The following comes from an August 7  Ventura County Star article by Anne Kallas:

As they watched the giant murals with their vibrant depiction of early life at the California missions being hung, the descendants of artist Aurelio G.D. Mendoza felt close once again to the man who died in 1996.

“It takes me back. I imagine him painting and remember his conversations with his grandchildren. He was very attentive and very cultured,” said Maya Flores, of Covina, one of Mendoza’s grandchildren who gathered at the San Buenaventura Mission gift shop and museum on Friday for the installation. “It’s so beautiful.”

The three paintings are part of Mendoza’s “El Camino Real” series, which were never displayed during his lifetime. The series consists of one 48-inch-by-102-inch painting created in 1936 of indigenous Aztecs worshipping at the foot of Jesus Christ on a cross.

The other two paintings were created in 1976. They show Mission San Diego — Father Junipero Serra’s first mission — in one painting the same size as the 1936 work, and another, smaller portrait of the newly canonized Catholic saint.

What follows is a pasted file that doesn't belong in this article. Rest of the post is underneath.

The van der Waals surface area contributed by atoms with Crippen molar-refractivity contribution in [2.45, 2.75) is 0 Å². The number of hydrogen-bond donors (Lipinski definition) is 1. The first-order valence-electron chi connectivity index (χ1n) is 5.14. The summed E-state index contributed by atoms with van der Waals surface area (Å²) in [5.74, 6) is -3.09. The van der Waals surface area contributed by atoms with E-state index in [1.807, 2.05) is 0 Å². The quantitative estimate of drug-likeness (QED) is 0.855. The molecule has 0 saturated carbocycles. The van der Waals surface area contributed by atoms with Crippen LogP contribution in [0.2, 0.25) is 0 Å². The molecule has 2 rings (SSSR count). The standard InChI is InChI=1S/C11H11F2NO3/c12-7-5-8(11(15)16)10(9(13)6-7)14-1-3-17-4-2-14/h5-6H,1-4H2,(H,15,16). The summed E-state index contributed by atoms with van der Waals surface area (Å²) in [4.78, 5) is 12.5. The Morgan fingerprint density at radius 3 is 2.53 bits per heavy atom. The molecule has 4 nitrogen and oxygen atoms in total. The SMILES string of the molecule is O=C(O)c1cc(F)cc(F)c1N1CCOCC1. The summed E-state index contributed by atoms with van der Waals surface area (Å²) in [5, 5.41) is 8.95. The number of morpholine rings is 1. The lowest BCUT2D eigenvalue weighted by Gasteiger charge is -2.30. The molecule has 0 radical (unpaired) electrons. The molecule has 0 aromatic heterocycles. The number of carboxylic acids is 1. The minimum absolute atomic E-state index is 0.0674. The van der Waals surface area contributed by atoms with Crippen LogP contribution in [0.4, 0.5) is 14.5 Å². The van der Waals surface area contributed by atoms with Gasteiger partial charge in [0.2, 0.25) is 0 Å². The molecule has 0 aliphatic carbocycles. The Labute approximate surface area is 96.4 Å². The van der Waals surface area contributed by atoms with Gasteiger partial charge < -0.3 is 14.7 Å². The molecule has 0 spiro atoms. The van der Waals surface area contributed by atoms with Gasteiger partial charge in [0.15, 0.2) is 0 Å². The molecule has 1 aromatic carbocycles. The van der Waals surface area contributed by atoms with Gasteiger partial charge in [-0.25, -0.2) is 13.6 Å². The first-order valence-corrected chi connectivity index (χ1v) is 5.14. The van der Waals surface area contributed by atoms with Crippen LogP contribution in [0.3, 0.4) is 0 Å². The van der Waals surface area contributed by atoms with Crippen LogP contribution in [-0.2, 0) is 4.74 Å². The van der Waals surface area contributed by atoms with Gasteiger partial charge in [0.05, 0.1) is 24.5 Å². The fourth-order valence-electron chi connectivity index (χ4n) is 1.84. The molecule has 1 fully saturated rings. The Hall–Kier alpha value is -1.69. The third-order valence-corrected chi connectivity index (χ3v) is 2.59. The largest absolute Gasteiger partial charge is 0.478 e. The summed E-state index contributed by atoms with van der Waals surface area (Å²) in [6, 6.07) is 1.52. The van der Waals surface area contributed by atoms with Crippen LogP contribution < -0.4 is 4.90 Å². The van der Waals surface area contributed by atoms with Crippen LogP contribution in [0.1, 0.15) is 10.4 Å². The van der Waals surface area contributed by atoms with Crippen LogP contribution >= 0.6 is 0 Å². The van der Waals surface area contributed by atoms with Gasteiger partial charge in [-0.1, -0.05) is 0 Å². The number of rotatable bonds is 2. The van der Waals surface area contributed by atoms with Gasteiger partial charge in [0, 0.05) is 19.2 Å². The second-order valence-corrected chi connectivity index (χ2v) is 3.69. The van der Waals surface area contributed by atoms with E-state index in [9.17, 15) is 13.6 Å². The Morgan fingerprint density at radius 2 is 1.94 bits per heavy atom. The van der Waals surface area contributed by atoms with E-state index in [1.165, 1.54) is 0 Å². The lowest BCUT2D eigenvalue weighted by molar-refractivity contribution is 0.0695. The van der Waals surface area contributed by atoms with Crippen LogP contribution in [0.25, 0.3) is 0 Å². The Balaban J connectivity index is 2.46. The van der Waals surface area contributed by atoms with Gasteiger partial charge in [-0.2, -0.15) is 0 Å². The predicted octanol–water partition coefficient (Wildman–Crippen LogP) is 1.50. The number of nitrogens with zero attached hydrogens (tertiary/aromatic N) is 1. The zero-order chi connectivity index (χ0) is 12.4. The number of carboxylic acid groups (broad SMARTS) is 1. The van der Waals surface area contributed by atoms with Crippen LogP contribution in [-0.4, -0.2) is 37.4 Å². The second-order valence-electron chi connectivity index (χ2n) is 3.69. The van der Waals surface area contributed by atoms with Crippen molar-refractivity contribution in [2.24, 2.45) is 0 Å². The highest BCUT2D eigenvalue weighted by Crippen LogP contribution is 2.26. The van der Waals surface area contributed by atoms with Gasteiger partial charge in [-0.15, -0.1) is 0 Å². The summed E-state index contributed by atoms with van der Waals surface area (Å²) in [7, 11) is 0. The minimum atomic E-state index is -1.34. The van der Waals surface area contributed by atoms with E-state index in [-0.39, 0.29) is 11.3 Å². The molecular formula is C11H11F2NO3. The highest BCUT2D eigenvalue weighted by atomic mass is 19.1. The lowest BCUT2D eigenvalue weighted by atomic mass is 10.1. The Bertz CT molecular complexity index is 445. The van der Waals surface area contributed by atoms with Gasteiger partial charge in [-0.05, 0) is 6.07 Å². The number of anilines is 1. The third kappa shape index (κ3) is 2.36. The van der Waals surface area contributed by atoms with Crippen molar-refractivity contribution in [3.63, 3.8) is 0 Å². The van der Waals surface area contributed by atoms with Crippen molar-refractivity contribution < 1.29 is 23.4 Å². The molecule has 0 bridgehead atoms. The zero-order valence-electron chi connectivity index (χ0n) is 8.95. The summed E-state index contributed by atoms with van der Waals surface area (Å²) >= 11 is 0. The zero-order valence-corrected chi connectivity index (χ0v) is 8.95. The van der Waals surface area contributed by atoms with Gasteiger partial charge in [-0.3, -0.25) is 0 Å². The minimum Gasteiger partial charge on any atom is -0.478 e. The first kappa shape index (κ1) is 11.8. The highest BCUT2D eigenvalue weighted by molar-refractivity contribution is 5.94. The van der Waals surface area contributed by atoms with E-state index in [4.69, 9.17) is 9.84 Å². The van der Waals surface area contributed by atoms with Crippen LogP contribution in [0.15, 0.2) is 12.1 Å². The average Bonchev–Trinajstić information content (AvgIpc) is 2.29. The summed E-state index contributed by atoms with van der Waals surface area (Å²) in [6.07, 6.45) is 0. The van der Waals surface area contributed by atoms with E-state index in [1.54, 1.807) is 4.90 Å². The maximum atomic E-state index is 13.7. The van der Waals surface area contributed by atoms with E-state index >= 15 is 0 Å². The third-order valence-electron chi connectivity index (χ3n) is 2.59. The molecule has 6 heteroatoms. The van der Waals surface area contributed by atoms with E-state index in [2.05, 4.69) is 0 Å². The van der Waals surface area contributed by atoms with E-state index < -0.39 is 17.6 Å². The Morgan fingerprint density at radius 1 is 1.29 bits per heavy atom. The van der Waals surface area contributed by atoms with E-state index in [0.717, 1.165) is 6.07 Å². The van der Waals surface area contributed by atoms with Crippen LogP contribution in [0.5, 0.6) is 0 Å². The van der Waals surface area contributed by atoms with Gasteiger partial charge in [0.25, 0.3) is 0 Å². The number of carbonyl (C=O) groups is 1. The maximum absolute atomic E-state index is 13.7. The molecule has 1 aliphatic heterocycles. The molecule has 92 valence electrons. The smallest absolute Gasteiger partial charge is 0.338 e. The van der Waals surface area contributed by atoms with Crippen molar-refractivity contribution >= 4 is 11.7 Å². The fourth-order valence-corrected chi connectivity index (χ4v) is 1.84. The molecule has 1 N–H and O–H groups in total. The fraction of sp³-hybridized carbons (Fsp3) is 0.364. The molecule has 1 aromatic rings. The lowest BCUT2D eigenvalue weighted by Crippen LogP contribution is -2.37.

The Rev. Thomas Elewaut, pastor of Mission San Buenaventura, said that he had the paintings installed in the mission’s gift shop so that anyone stopping by the store will be able to enjoy them.

Elewaut said that Serra’s mission can be applied to today’s world.

“This is a year of organization and evangelization. We are recognizing his ministry and trying to emulate it in the modern world,” Elewaut said before acknowledging some of the controversy surrounding the conversion of native Chumash who lived in California for more than 10,000 years before the Spanish arrived.

“We are addressing those concerns through dialogue,” Elewaut said. “We are working with local Chumash elders to do an assessment of the museum and how best to tell the story of the great Chumash people who were here for so long.”

Elewaut said he and representatives of the Chumash, who include elder Julie Tumamait-Stenslie, are working to rewrite the signs around the mission to include references to the Chumash, as well as translations into the Chumash language, which is being revived.